Peripheral artery disease (PAD) causes the arteries that supply blood to the limbs, usually the legs, to become narrowed or blocked due to a plaque buildup in the artery walls. This type of artery disease blood flow to the affected limb. If left untreated, PAD can lead to serious complications, including infections, ulcers, and even limb amputation.
Symptoms. Pain or cramping in the legs, buttocks, or feet during physical activity, which eases with rest; coldness or numbness in the lower legs or feet; and slow-healing wounds or sores on the feet or legs. However, someone with PAD might experience no symptoms.
Risk factors. Smoking, high blood pressure, high cholesterol, diabetes, and a family history of the condition.
Treatment for PAD may include lifestyle changes, such as quitting smoking, exercising regularly, and eating a healthy diet. Physicians may prescribe medications to manage symptoms and reduce the risk of complications, such as blood thinners and cholesterol-lowering drugs. In severe cases, procedures may be necessary to restore blood flow to the affected limb, such as angioplasty, stenting, or bypass surgery.
Functional PVD, or functional peripheral vascular disease, is a group of conditions that affects blood vessels in the arms and legs. PVD is characterized by symptoms that occur during exercise or physical activity, and are caused by a temporary reduction in blood flow to the extremities.
Functional PVD is often caused by an underlying condition that affects the blood vessels or the muscles, such as arterial spasm, vasculitis, or muscle inflammation. Examples of PVD include:
- Varicose veins
- Chronic venous insufficiency
- Raynaud’s disease
Symptoms caused by the reduced blood flow can include pain, cramping, numbness, or weakness in the affected limb.
Treatment for functional PVD depends on the underlying cause of the condition. Lifestyle changes like regular exercise, weight loss, and smoking cessation can improve symptoms. Medications such as blood thinners or medications that dilate blood vessels may also be used. In some cases, procedures such as angioplasty or stenting may be necessary.
It is important to seek medical attention if you have symptoms of functional PVD, as they can be a sign of a more serious underlying condition.
Structural heart disease
Structural heart disease refers to any abnormality of the heart’s structure, such as problems with the valves, chambers, walls, or blood vessels. These abnormalities can be present at birth or can develop over time due to a variety of factors, such as aging, infection, or injury. There are many types of structural heart disease, including:
Heart valve disease. This stops the valves of the heart from functioning properly, causing blood to flow backwards or pool up in the heart’s chambers. Interventional cardiology procedures like balloon valvuloplasty, transcatheter aortic valve replacement (TAVR), and mitral valve repair can be performed to treat heart valve disorders without open-heart surgery.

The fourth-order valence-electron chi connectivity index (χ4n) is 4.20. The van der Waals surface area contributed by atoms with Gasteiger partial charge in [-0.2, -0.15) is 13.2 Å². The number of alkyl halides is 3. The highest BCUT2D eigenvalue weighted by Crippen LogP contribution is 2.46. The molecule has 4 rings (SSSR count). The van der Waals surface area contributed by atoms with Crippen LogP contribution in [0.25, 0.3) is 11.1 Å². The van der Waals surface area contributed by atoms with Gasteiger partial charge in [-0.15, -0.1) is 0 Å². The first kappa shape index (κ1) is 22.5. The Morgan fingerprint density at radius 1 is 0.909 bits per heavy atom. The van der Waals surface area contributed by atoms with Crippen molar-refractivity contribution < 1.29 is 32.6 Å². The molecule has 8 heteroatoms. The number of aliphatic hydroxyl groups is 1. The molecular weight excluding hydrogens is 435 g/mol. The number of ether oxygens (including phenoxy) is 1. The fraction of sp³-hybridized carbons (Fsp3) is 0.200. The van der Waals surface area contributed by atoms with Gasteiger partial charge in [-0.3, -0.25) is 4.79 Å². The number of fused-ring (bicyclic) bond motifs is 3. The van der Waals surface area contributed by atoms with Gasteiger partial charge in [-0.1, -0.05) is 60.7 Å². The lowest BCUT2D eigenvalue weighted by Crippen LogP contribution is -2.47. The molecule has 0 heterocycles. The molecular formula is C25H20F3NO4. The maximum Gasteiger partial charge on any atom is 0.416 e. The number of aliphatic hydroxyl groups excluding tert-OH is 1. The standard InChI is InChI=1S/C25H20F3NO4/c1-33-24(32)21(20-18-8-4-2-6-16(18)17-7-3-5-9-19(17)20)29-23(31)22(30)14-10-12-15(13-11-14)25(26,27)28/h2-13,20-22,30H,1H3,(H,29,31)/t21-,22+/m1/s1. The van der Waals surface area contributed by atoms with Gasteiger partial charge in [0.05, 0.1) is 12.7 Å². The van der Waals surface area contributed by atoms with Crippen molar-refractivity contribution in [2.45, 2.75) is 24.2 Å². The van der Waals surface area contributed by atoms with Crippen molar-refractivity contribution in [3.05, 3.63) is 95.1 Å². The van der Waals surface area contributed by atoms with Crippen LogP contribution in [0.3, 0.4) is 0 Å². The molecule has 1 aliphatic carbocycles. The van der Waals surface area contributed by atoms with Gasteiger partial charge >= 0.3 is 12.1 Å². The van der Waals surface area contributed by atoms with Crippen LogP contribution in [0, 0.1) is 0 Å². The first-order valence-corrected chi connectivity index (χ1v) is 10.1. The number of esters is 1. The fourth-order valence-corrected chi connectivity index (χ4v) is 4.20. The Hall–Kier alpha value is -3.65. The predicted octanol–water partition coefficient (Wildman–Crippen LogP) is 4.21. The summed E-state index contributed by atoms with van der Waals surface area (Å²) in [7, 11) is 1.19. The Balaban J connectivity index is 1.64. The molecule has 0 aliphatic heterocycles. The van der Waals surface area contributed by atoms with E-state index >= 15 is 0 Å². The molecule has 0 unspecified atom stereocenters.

Cardiomyopathy. When the heart muscle becomes enlarged, thickened, or stiff, affecting its ability to pump blood effectively. Procedures like alcohol septal ablation and implantation of left ventricular assist devices (LVADs) can be used to treat certain types of cardiomyopathy.
Congenital heart disease. When the heart does not form properly before birth, leading to abnormalities in its structure or function.
Aortic disease. When the walls of the aorta, the largest artery in the body, become weakened or enlarged, increasing the risk of aneurysms or dissections. Aortic valve disease involves defects in the valve that regulates blood flow from the left ventricle. An interventional cardiologist might treat patients with this condition by performing a percutaneous valve repair.
Symptoms of structural heart disease vary depending on the specific condition.
An interventional cardiologist also can treat structural heart conditions like atrial septal defect (ASD), patent foramen ovale (PFO), and left atrial appendage (LAA) closure.
Treatment. Options include medications, lifestyle changes, heart bypass surgery, and several types of minimally invasive procedures.
Interventional Cardiology Treatment in the Tampa Bay Area
If you are concerned about your heart health, are experiencing symptoms or a have history of heart disease, we can help. Our team of interventional cardiologists offers prevention and treatment for cardiovascular disease. Contact us today to schedule an appointment by calling 1-813-780-8440, or request an appointment online.
Meet Dr. Sameer H. Nagamia, MD
Dr. Nagamia is a board certified cardiologist in internal medicine and interventional cardiology. His areas of specialty include Cardiac Catheterization and Intervention, Peripheral Arterial Disease, Structural Heart Disease, Aortic Stenosis, and Congestive Heart Failure.
He is a Tampa native whose interests include playing outdoor sports, doing volunteer work and auto restorations, and public speaking and debate.